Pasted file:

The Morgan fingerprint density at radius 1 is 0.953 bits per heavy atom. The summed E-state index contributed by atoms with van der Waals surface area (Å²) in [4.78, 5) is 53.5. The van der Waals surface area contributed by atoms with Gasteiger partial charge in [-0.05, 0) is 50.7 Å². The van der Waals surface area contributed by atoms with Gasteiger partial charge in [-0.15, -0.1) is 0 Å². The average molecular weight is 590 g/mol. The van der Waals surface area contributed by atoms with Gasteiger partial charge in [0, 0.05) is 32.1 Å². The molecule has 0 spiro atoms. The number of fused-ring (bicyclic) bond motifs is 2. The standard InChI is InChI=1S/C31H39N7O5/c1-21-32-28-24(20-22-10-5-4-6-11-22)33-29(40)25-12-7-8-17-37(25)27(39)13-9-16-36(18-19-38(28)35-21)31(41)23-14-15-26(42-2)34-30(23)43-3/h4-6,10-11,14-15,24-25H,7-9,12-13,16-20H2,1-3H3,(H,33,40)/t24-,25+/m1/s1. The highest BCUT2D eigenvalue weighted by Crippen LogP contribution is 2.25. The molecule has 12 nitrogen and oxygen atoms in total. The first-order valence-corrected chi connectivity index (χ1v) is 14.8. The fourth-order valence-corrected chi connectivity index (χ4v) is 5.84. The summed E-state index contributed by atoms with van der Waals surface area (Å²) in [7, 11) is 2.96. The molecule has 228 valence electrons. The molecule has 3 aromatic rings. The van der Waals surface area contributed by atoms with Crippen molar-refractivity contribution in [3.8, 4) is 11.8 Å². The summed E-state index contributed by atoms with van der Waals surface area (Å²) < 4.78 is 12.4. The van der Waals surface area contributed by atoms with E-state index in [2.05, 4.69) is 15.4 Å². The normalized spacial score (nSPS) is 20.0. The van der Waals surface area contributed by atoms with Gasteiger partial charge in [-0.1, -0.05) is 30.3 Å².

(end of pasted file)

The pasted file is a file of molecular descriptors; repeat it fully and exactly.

The Morgan fingerprint density at radius 1 is 0.953 bits per heavy atom. The summed E-state index contributed by atoms with van der Waals surface area (Å²) in [4.78, 5) is 53.5. The van der Waals surface area contributed by atoms with Gasteiger partial charge in [-0.05, 0) is 50.7 Å². The van der Waals surface area contributed by atoms with Gasteiger partial charge in [-0.15, -0.1) is 0 Å². The average molecular weight is 590 g/mol. The van der Waals surface area contributed by atoms with Gasteiger partial charge in [0, 0.05) is 32.1 Å². The molecule has 0 spiro atoms. The number of fused-ring (bicyclic) bond motifs is 2. The standard InChI is InChI=1S/C31H39N7O5/c1-21-32-28-24(20-22-10-5-4-6-11-22)33-29(40)25-12-7-8-17-37(25)27(39)13-9-16-36(18-19-38(28)35-21)31(41)23-14-15-26(42-2)34-30(23)43-3/h4-6,10-11,14-15,24-25H,7-9,12-13,16-20H2,1-3H3,(H,33,40)/t24-,25+/m1/s1. The highest BCUT2D eigenvalue weighted by Crippen LogP contribution is 2.25. The molecule has 12 nitrogen and oxygen atoms in total. The first-order valence-corrected chi connectivity index (χ1v) is 14.8. The fourth-order valence-corrected chi connectivity index (χ4v) is 5.84. The summed E-state index contributed by atoms with van der Waals surface area (Å²) in [7, 11) is 2.96. The molecule has 228 valence electrons. The molecule has 3 aromatic rings. The van der Waals surface area contributed by atoms with Crippen molar-refractivity contribution in [3.8, 4) is 11.8 Å². The summed E-state index contributed by atoms with van der Waals surface area (Å²) < 4.78 is 12.4. The van der Waals surface area contributed by atoms with E-state index in [2.05, 4.69) is 15.4 Å². The normalized spacial score (nSPS) is 20.0. The van der Waals surface area contributed by atoms with Gasteiger partial charge in [-0.1, -0.05) is 30.3 Å².